Why Spain's not out of it yet, and more Group B analysis
by Matt Traub
Jun 13, 2014 7:55 PM EDT
1. Really, Spain? Not enough going forward in the second half. Its lone goal was debatable on a soft penalty (not the first time or for the last in this World Cup). And while Iker Casillas will come under justifiably heavy criticism for flapping at a cross in the second half, the question also must fall onto the center back duo of Sergio Ramos and Gerard Pique, who twice lost runners on flighted balls into the middle by Daley Blind, and on the cross that led to the third goal let their marks go straight at Casillas. Five goals allowed and if Casillas had not made a couple of late saves, it would have been worse. The entire back four, but particularly the middle two, must improve for there to be any chance of getting into the knockout stages
2. Van Gaal masterclass. It falls into the narrative of Louis Van Gaal’s ego that he came out and said exactly what the formation would be against Spain, and still pulled off the tactical victory. The three in the back was sometimes shaky, especially in the first half, but the midfield was able to assume control in the second half and cut down on Spain’s ability to find the through ball. Putting three center backs in there also played into the idea of clogging the middle and forcing Spain out wide, which is where it is weakest offensively. Call is the “Bob Bradley” theory of game planning … it was his work with the U.S. team in the 2009 Confederations Cup on funneling the Spanish to the flanks and then using superior height to clear out crosses that was copied by the Swiss in the Spain’s 2010 World Cup loss, and to a Dutch degree in today’s game.
3. Blind’s vision. Watching the Dutch Eredivisie for the first time this year in U.S. television, Ajax and PSV were two of the favorite sides to watch. And out of Ajax, myf favorite player was Daley Blind, and he showed why with two terrific un-Dutch like assists out of midfield, going over the top of the Spanish central defense. Blind played at left back and left midfield for Ajax this season and never looked hurried on the ball no matter his position on the field. Blind, if bigger clubs in Europe weren’t looking at him before, will have had his price tag raised significantly.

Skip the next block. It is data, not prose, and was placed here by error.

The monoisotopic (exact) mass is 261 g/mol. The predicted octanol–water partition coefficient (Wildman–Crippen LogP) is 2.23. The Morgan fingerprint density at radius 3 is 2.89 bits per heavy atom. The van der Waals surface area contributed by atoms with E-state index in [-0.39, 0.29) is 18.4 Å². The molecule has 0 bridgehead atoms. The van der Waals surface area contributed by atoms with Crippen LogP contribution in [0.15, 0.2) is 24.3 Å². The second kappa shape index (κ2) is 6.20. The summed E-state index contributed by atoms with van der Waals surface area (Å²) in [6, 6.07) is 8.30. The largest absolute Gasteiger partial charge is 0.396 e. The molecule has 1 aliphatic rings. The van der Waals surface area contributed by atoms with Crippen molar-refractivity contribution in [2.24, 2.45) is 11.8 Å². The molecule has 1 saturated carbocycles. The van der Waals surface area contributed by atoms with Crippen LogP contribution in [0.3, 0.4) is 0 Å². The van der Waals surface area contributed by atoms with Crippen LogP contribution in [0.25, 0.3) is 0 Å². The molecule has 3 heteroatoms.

4. Chile’s going to regret Cahill. Chile, for 15 minutes, showed why they’re a fashionable underdog pick. Then, for some unknown reason, it turned off and allowed Australia to get confidence, then a goal from Tim Cahill, who later in the second half had what would have been a tying goal waved off for offside, with Australia forcing Chile goalie Claudio Bravo into several saves. Yes, Chile got a third in stoppage time, but it realistically should have had more if it hadn’t turned off the throttle. On the heels of the Netherlands-Spain matchup, it must make Spain believe it is still in the running for advancement if Chile’s going to be unable to play 90 minutes without a lapse in concentration.
5. Change your picks yet? Even after today, here’s a plausible way for the rest of the group to go; Spain beats Chile, Netherlands beats Australia, Spain beats Australia and Chile beats Netherlands. And if that happens, you’ve got three teams with six points apiece, and what’s the first tiebreaker? Goal differential. That’s why Tim Cahill’s header matters. That’s why Robben’s second goal matters, and even why the two late saves Casillas made matters. That’s why Chile’s late goal matters. This group had a seismic result today, but is not over.